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Enhanced Transepithelial Riboflavin Delivery Using Femtosecond Laser-Machined Epithelial Microchannels.

  • Author(s): Bradford, Samantha
  • Mikula, Eric
  • Xie, Yilu
  • Juhasz, Tibor
  • Brown, Donald J
  • Jester, James V
  • et al.
Abstract

Purpose

This study describes a femtosecond laser (FS) approach to machine corneal epithelial microchannels for enhancing riboflavin (Rf) penetration into the cornea prior to corneal crosslinking (CXL).

Methods

Using a 1030-nm FS laser with 5- to 10-µJ pulse energy, the corneal epithelium of slaughterhouse rabbit eyes was machined to create 2-µm-diameter by 25-µm-long microchannels at a density of 100 or 400 channels/mm2. Rf penetration through the microchannels was then determined by applying 1% Rf in phosphate-buffered saline for 30 minutes followed by removal of the cornea and extraction from the central stromal button. Stromal Rf concentrations were then compared to those obtained using standard epithelial debridement or 0.01% benzalkonium chloride (BAK) to disrupt the epithelial barrier.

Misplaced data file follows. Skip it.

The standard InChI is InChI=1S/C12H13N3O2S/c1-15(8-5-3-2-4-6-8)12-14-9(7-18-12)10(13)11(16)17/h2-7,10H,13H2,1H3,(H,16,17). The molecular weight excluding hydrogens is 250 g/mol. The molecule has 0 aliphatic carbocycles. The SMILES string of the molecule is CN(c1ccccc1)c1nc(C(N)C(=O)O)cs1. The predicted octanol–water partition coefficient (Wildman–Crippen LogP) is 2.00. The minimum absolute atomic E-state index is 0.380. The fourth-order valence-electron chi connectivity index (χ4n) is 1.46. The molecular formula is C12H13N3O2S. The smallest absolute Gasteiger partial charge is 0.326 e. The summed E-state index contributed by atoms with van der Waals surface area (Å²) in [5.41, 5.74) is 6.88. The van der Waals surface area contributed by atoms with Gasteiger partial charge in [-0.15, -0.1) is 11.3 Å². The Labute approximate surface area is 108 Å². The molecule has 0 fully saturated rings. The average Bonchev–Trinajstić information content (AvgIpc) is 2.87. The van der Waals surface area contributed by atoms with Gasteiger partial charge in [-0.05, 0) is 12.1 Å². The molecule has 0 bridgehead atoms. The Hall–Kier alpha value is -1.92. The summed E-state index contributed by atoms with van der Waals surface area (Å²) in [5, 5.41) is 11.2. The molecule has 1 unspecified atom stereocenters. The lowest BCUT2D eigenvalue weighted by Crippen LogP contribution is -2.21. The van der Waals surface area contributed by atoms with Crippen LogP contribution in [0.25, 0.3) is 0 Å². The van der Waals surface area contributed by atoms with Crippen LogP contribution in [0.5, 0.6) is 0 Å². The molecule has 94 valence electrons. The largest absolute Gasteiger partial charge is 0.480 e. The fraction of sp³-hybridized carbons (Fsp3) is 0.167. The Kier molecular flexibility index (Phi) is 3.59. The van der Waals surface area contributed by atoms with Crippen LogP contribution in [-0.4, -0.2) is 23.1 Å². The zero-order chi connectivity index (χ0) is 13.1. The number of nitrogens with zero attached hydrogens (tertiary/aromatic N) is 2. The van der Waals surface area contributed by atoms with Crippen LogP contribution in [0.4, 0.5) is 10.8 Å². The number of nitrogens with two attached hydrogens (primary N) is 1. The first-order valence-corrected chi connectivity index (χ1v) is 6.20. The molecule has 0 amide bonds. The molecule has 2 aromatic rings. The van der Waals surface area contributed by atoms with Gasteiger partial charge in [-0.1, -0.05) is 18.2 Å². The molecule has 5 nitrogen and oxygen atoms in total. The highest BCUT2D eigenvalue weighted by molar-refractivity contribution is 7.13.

Results

Microchannels formed using a 5-µJ/pulse at a density of 400 channels/mm2 achieved a stromal Rf concentration that was 50% of that achieved by removal of the corneal epithelium and imbibing with 1% Rf. Stromal Rf levels were also equal to that of debrided corneas soaked with 0.5% Rf, threefold higher than those soaked with 0.1% Rf, and twofold higher than corneas soaked in BAK without epithelial debridement. Organ culture of treated corneas showed a normal corneal epithelium following FS machining while BAK-treated corneas showed extensive epithelial and stromal damage at 24 hours posttreatment.

Conclusions

FS corneal epithelial machining can be used to enhance penetration of Rf into the stroma for corneal CXL.

Translational relevance

The creation of epithelial microchannels allows for stromal Rf concentrations high enough to perform true transepithelial crosslinking.

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